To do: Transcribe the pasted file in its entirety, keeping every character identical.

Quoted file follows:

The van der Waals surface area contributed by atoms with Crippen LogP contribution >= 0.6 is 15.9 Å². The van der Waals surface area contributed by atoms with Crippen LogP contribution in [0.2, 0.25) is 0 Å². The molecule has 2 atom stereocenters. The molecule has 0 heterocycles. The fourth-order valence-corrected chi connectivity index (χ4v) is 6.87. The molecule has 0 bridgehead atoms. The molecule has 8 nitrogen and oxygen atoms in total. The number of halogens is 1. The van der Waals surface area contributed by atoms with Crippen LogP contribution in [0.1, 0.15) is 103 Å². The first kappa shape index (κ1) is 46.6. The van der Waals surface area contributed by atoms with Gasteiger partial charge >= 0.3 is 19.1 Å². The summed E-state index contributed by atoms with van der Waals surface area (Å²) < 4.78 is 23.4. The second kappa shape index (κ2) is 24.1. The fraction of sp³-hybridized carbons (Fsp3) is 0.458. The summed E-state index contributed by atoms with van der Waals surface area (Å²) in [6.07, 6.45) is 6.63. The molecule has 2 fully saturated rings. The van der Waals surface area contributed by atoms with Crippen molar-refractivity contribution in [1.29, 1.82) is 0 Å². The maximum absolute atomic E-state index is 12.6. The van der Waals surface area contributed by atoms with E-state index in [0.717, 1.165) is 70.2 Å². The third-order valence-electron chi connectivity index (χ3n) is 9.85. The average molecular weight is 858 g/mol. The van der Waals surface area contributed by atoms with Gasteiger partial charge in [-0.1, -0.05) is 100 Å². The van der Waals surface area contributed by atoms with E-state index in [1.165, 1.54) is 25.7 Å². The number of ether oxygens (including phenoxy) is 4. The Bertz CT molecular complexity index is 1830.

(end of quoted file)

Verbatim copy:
The van der Waals surface area contributed by atoms with Crippen LogP contribution >= 0.6 is 15.9 Å². The van der Waals surface area contributed by atoms with Crippen LogP contribution in [0.2, 0.25) is 0 Å². The molecule has 2 atom stereocenters. The molecule has 0 heterocycles. The fourth-order valence-corrected chi connectivity index (χ4v) is 6.87. The molecule has 0 bridgehead atoms. The molecule has 8 nitrogen and oxygen atoms in total. The number of halogens is 1. The van der Waals surface area contributed by atoms with Crippen LogP contribution in [0.1, 0.15) is 103 Å². The first kappa shape index (κ1) is 46.6. The van der Waals surface area contributed by atoms with Gasteiger partial charge >= 0.3 is 19.1 Å². The summed E-state index contributed by atoms with van der Waals surface area (Å²) < 4.78 is 23.4. The second kappa shape index (κ2) is 24.1. The fraction of sp³-hybridized carbons (Fsp3) is 0.458. The summed E-state index contributed by atoms with van der Waals surface area (Å²) in [6.07, 6.45) is 6.63. The molecule has 2 fully saturated rings. The van der Waals surface area contributed by atoms with Crippen molar-refractivity contribution in [1.29, 1.82) is 0 Å². The maximum absolute atomic E-state index is 12.6. The van der Waals surface area contributed by atoms with E-state index in [0.717, 1.165) is 70.2 Å². The third-order valence-electron chi connectivity index (χ3n) is 9.85. The average molecular weight is 858 g/mol. The van der Waals surface area contributed by atoms with Gasteiger partial charge in [-0.1, -0.05) is 100 Å². The van der Waals surface area contributed by atoms with E-state index in [1.165, 1.54) is 25.7 Å². The number of ether oxygens (including phenoxy) is 4. The Bertz CT molecular complexity index is 1830.